I was completely satisfied with this field guide before my journey to New Zealand and after it. Compared to continental biodiversity, only a small number of bird species exist in New Zealand. I previously studied the book very extensive and many times so I was able to identify most land and coastal birds directly or at least put them in the right category. (This statement is unapplicable on seabirds because there is a great deal of them in New Zealand’s waters. Furthermore their way of life and the fact that observations are mostly very short make it harder to identify them.)
The book contains the birds of the main islands and all species of the outlying Pacific islands, which belong to New Zealand as well.
It is seperated in four parts:
A short introduction gives some hints about how to use the field guide.
The identification guide presents all species briefly and is arranged after bird families. Introduced birds are presented on separated pages. The species descriptions in this part of the book are brief and give information about size and weight, (seasonal) appearance, frequency, habitat, breeding period and sometimes vocal expressions. The distribution maps are detailed and not to small. Unfortunately they are painted only in red, so that they don’t give hints about sedentary birds, summer or winter visitors.
The illustrations are found on the opponent pages. Mostly 3-5 species are presented, so that the illustrations aren’t too small and the pages not too crowded. Where it is necessary, differences between sexes and maturity, juvenile, breeding and non-breeding birds, different phases/subspecies and flight images are shown.
At the end of the identification guide five species are presented, that are (probably) extinct since 1900.
The next part of the book, and with around 260 pages the longest one, is the handbook. Here the bird families and single species are presented in detail (mostly one page for each bird): different names of the bird, distribution (in the past and today), size of population, conservation, general and breeding behaviour, feeding and further bibliography. This is the part, which makes the book more than a pure field guide, because all kinds of interesting information can be found, e. g. how the population disperses on the whole distribution area (even specific places often are named); size of the clutch, incubation time, colour and size of the eggs; known age; detailed seasonal migration movements; ingestion; history of threat, decline, safeguard and it’s achievements; especially the passerines often include the section “In the hand”, which describe the differences in sexes and age of caught birds – very useful for research.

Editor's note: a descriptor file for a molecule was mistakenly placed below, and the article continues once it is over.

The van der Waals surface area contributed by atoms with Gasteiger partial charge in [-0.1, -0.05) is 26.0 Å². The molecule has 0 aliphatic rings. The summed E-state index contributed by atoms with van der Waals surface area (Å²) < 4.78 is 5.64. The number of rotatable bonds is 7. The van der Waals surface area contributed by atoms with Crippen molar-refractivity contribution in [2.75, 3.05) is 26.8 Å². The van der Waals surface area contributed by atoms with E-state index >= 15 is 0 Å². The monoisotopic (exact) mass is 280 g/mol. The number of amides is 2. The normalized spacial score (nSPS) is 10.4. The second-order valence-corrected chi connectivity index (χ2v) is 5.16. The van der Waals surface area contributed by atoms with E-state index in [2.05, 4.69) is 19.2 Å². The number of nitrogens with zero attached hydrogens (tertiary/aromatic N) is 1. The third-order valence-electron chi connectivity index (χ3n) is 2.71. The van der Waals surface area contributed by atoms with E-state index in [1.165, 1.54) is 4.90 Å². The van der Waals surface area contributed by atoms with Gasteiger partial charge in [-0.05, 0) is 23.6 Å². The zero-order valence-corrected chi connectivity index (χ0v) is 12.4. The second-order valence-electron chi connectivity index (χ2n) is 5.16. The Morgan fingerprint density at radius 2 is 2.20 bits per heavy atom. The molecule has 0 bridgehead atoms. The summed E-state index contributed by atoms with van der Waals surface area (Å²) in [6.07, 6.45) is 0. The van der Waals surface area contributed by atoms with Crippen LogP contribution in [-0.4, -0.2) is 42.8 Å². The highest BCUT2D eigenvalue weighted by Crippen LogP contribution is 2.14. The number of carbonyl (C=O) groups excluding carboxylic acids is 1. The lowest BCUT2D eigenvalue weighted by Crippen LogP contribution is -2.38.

Every species has an own number in the identification guide and in the handbook, so that it’s easy to find them in each section without the need of long searching.
The last part contains a short but good description of twelve hot spots for birding in New Zealand, including information about localities, data of organiser and birds to be awaited in the area.
Now to the criticism:
In my opinion the illustrations are the biggest deficit. Unfortunately they can’t achieve the quality of other field guides. They are not bad, but sometimes the plumages seem washy and some detailed parts of them are not shown very accurate. Furthermore the colours of some birds in the book don’t look the same as in reality. Good examples are the Blue Duck and Reef Heron. The Reef Heron is illustrated in a very dark grey. However in the field it looked very bright in a blueish grey colour. Therefore when I saw the heron at first I really was unsure about my identification, although it was the only logical possibility. Exactly the other way it is for the Blue Duck: In the book a very light blue-grey. But on photographs it has a much more dark appearance, in a dark grey, partly brown, only with a blueish glimmer in the right light. So the colours of this two species could have been exchanged in the book to come close to the reality.
The colour of the Brown Creeper seems lighter in the book too, than I realized it in the field. On many photographs this bird also seems to be darker. This was the only bird I had to research photographs on the internet afterwards for the definite identification.
Sometimes some kinds of plumages are missing and a few seabirds are only shown from up side or bottom side but not from both, although this can be important for identification.
Unfortunately data of wingspan is totally missing and vocal expressions one time are described in the identification guide, another time in the handbook.
Of course I like the incomparable handbook. Such a mass of information is unusual for a field guide. And nevertheless the book weights 890 grams, which is not too much for taking it in the field.
Despite the moderate illustrations it altogether gets five stars, because it allowed a very good preparation of the journey and on the whole it was useful in the field.
(Mistakes in language and grammar may be excused, for English is not my mother language.)